Audit, the Last Line of Defense
IMGCAP(1)][IMGCAP(2)]Internal audit as a line of defense against inappropriate levels of risk is a time-honored concept in the U.K., South Africa and Australia that is now becoming a popular paradigm in the U.S.
For example, it has been embraced by leaders at the Institute of Internal Auditors, as in this position paper. The three-lines-of-defense model draws a distinction between three separate functions: management, risk and control oversight functions (such as risk management and compliance) that report to management and internal audit. (Some have added external audit as a fourth line of defense.) It describes the interaction between those that own and manage risks (the first line of defense), those that provide oversight (the second line) and those that provide independent assurance.
Internal audit not only provides independent assurance that risks to the achievement of objectives are managed at acceptable levels, but also provides assurance that oversight functions are operating as desired.
As the third line of defense, internal audit should avoid unnecessarily duplicating the efforts of the control and risk oversight functions; it should endeavor to place a level of reliance on their work. This is achieved by auditing their processes, including staffing and reporting models, and when they are assessed as sufficient relying on their work (which is periodically audited) to reduce direct testing of controls and processes. This approach is similar in concept to how external auditors assess internal audit before placing any degree of reliance on our work.
But there are problems with the three-lines-of-defense model, primarily the notion it advances that risk management is all about “defence”.
Beyond Defense: Advisory and Assurance Activities that Contribute to Offense
To run the business and optimize profitability, organizations must take risks. In order to grow the business and deliver value to stakeholders, organizations must ensure that they make intelligent decisions (which is how they take and then manage risks) based on a clear understanding of the risks involved.
The notion that risk is something bad and should be avoided will lead to overly cautious organizations and management teams that are unable to take the right risks, seize opportunities and survive in a competitive world.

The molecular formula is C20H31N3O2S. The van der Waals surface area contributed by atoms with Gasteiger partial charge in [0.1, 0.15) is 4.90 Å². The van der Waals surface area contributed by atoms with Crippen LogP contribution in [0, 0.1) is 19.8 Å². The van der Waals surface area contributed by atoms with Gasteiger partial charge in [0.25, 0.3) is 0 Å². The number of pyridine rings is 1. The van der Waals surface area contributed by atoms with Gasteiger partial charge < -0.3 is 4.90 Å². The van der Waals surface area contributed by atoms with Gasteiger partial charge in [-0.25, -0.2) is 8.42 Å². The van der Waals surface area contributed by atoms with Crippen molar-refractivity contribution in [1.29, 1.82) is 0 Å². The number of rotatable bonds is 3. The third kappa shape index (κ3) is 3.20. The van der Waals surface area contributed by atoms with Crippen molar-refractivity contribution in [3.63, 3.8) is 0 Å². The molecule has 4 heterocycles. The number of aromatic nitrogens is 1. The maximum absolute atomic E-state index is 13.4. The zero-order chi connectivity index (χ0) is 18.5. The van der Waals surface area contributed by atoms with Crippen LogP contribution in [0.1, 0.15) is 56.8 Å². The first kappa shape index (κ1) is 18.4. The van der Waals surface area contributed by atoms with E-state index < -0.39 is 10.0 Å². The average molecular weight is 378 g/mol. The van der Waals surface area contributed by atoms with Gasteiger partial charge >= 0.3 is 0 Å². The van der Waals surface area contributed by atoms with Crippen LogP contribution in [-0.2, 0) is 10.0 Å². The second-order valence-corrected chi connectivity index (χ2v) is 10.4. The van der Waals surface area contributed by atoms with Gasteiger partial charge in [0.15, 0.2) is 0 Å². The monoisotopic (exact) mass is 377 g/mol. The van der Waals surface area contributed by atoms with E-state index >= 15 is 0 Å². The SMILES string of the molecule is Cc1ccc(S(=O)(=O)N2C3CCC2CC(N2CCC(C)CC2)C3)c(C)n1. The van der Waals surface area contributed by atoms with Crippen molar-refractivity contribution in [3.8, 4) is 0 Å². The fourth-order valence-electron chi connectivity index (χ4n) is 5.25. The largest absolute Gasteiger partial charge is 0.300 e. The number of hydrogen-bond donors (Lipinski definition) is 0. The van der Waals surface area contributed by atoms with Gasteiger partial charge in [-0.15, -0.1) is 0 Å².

Audit can provide assurance that management’s processes and controls ensure that risks that may inhibit the achievement of objectives are managed effectively. We can provide assurance that the organization’s defences are solid.
But audit should do more.
Audit can help with assurance that the organization’s people, processes, organization and systems enable them to make intelligent decisions about the future with a clear understanding of the positive and negative results of those decisions.
Audit can also, through advisory or consulting activities, help the organization ensure that changes to the organization (such as new computer systems and other major projects and initiatives) are successful.
In other words, the internal audit activity can enable the offense to be more effective, not just the defense.
The key is to recognize that consulting or advisory services may provide assurance that the organization will be able to take the right risks going forward, not just looking back in hindsight. Audit needs to focus on the risks that matter to the achievement of objectives, and sometimes those risks are in the future not in the current state (or past state) of processes and controls.
In fact, because the greatest risks are where there is change, a strong argument could be made that audit should focus on providing assurance and consulting areas where that change is happening. Wayne Gretzky said that the secret of his success was that he skated to where the puck was going to be. Shouldn’t audit be looking and devoting the majority of their efforts on areas where the risk is going to be?
In other words, should we not talk about a lines-of-offense model—or at least a model that balances defense and offense—rather than one that focuses only on defense?
Primary Challenges for Audit Today
A recent survey by KPMG of 1,500 members of audit committees worldwide found that “internal audit’s role should extend beyond the adequacy of financial reporting and controls, to include other key risks facing the business.” Another survey by PwC concluded that many stakeholders do not believe internal audit is meeting expectations. “Fewer than half of senior management believe internal audit adds significant value,” it found. A majority of respondents complained that audit was not relevant and did not address the risks that matter.
Richard Chambers, president and CEO of the Institute of Internal Auditors, emphasized the need for a dynamic audit plan that is reviewed frequently (quarterly, if not monthly) in his book “Lessons Learned on the Audit Trail.” Ideally, this would include some element of continuous auditing. He also stressed that auditors must communicate well with stakeholders.